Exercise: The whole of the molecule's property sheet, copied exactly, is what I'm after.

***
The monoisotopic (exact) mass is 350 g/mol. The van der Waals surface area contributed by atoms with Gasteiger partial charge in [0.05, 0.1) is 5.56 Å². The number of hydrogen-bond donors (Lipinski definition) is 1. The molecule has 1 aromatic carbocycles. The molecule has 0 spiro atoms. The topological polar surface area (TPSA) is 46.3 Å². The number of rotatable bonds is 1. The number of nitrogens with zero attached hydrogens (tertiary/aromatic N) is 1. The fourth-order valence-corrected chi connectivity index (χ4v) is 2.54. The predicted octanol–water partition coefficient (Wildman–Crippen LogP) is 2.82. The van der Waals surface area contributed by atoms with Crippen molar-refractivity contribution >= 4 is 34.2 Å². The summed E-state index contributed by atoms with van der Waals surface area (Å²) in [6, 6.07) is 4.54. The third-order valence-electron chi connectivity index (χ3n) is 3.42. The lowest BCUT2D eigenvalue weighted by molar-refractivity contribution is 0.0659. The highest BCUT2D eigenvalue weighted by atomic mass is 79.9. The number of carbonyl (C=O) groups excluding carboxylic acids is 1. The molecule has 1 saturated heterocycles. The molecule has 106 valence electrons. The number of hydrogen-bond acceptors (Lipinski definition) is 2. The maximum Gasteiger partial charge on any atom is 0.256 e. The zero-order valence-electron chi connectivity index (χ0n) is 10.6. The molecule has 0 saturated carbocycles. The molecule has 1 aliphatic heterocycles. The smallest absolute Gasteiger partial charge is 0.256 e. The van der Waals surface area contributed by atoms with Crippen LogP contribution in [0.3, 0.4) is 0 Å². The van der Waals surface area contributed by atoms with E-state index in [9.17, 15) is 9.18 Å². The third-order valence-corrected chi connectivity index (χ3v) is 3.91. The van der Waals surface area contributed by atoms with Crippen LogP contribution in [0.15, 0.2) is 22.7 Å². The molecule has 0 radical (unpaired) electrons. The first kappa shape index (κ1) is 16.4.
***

The monoisotopic (exact) mass is 350 g/mol. The van der Waals surface area contributed by atoms with Gasteiger partial charge in [0.05, 0.1) is 5.56 Å². The number of hydrogen-bond donors (Lipinski definition) is 1. The molecule has 1 aromatic carbocycles. The molecule has 0 spiro atoms. The topological polar surface area (TPSA) is 46.3 Å². The number of rotatable bonds is 1. The number of nitrogens with zero attached hydrogens (tertiary/aromatic N) is 1. The fourth-order valence-corrected chi connectivity index (χ4v) is 2.54. The predicted octanol–water partition coefficient (Wildman–Crippen LogP) is 2.82. The van der Waals surface area contributed by atoms with Crippen molar-refractivity contribution >= 4 is 34.2 Å². The summed E-state index contributed by atoms with van der Waals surface area (Å²) in [6, 6.07) is 4.54. The third-order valence-electron chi connectivity index (χ3n) is 3.42. The lowest BCUT2D eigenvalue weighted by molar-refractivity contribution is 0.0659. The highest BCUT2D eigenvalue weighted by atomic mass is 79.9. The number of carbonyl (C=O) groups excluding carboxylic acids is 1. The molecule has 1 saturated heterocycles. The molecule has 106 valence electrons. The number of hydrogen-bond acceptors (Lipinski definition) is 2. The maximum Gasteiger partial charge on any atom is 0.256 e. The zero-order valence-electron chi connectivity index (χ0n) is 10.6. The molecule has 0 saturated carbocycles. The molecule has 1 aliphatic heterocycles. The smallest absolute Gasteiger partial charge is 0.256 e. The van der Waals surface area contributed by atoms with Crippen LogP contribution in [0.3, 0.4) is 0 Å². The van der Waals surface area contributed by atoms with E-state index in [9.17, 15) is 9.18 Å². The third-order valence-corrected chi connectivity index (χ3v) is 3.91. The van der Waals surface area contributed by atoms with Crippen LogP contribution in [0.15, 0.2) is 22.7 Å². The molecule has 0 radical (unpaired) electrons. The first kappa shape index (κ1) is 16.4.